For two people, I-cut-you-choose still works with a non-uniform cake. The divider cuts the cake into two pieces they view as equal; the chooser then picks their preferred piece. But add more cake eaters, each with their own preferences, and easy solutions crumble.

#### More eaters, more cuts

Hugo Steinhaus was one of the first mathematicians to dive into this complexity. He worked at the University of Warsaw in Poland in the 1940s. During World War II, he saw questions about fair division of land playing out on a large and violent scale. Steinhaus came up with a modified I-cut-you-choose strategy for three players.

It came to be called the lone-divider method.

Here, someone cuts the cake. Let’s call her Alice. She cuts three pieces that she values equally (each at 1/3 of the total). Then a second person, Bob, says which of the pieces he would accept. If he approves at least two pieces, then the third person, Carla, can take any piece she wants. At least one of the remaining pieces is acceptable to Bob. So he picks next. Alice gets what’s left.

If Bob and Carla both turn down the same piece, that piece goes to Alice. She valued all pieces equally, so it still seems fair to her. The remaining two pieces are recombined and shared between Bob and Carla using I-cut-you-choose.

Steinhaus described this method in a short paper published in 1948. It was one of the first serious studies in the field of cake-cutting. And it worked for three eaters.

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In the same paper, though, he discussed an algorithm developed by two of his colleagues. This “last-diminisher” method could work for any number of cake eaters.

Here, someone cuts off a piece of cake they think is a fair share and passes it to the next person. Each other person at the party has a choice. They can pass the piece along, if they agree it’s fair or less than a fair share. Or, if they think it’s too big, they can trim it. Once everyone has had a chance to trim, or “diminish” the slice, the last person who trimmed gets the piece and exits the game.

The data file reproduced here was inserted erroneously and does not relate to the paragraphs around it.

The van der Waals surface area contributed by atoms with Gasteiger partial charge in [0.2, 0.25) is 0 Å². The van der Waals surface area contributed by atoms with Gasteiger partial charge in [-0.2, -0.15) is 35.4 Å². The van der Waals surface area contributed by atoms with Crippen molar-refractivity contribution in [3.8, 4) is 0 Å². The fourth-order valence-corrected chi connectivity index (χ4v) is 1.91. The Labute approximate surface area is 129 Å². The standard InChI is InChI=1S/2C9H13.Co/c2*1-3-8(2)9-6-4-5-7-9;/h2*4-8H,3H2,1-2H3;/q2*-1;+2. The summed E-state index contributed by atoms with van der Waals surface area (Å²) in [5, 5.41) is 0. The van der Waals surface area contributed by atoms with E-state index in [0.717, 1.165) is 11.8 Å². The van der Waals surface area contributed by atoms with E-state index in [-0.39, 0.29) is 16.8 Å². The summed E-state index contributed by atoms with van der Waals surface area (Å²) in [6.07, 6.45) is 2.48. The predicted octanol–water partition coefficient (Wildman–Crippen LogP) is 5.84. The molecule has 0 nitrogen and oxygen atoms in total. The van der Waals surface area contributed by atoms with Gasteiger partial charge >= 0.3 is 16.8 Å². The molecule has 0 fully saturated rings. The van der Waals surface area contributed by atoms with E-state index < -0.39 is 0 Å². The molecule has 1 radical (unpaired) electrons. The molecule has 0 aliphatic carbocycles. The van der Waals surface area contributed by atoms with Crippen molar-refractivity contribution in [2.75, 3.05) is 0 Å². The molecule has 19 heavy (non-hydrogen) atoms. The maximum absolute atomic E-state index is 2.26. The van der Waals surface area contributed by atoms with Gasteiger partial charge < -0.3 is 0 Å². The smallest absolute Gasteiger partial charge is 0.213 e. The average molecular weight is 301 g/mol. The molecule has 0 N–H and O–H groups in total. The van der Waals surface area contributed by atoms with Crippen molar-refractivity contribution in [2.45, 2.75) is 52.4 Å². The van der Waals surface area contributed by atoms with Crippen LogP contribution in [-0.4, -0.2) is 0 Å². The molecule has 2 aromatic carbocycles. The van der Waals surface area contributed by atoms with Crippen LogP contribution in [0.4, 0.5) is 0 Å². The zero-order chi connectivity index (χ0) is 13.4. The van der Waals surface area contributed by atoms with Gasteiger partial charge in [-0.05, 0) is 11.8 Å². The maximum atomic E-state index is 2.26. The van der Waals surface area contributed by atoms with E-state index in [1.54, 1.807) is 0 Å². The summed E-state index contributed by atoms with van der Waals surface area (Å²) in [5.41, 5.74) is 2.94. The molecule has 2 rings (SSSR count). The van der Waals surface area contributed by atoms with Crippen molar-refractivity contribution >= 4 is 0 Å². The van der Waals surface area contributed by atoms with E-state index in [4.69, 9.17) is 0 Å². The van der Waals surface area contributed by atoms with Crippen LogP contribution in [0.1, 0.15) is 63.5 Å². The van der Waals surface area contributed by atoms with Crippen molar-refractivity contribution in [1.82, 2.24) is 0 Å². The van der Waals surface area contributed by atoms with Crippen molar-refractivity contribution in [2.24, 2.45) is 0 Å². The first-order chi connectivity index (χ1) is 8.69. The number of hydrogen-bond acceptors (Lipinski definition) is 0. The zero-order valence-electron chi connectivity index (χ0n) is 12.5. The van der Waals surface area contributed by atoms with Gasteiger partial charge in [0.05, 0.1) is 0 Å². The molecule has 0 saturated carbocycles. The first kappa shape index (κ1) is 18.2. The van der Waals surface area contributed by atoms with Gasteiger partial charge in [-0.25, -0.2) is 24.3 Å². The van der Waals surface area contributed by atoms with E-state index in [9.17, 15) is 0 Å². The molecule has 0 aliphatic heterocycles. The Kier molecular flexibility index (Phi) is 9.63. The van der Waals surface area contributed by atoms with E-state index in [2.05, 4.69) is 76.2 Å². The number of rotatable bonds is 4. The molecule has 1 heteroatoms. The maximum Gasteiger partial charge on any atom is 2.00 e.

Any bits trimmed off are added back to the remaining cake, and the process begins again with the remaining players. When only two players are left, they use I-cut-you-choose.

The last-diminisher method guarantees that everyone judges their own piece to be at least a fair share. But it’s not perfect. That’s because it doesn’t account for envy. In both the lone-divider and last-diminisher approaches, a person who gets an early slice may see a later one they wish they had instead — even though they had at first thought their piece was fair.

Last-diminisher has another flaw, too. If lots of people trim, the cake may be reduced to crumbs in later rounds. And that might feel unfair no matter how big your pile is.

#### Can cake cutting be free of envy?

After the lone diminisher, mathematicians continued to search for envy-free ways to divide something. In the 1960s, John Conway and John Selfridge each came up with the same idea for how three people can each feel they got a fair share, with no envy by others.

In their plan, Alice first splits the cake into three pieces. She believes each are of equal value. Then, Bob can trim one piece — at most — to create a two-way tie for the most valuable. (Any trimmings are set aside.) Carla is left to choose among the three. Then the order reverses. If Carla didn’t choose the trimmed piece, Bob takes it. Alice gets the one that remains. Then the eaters turn to the trimmings. They follow a similar process of cutting, trimming and choosing.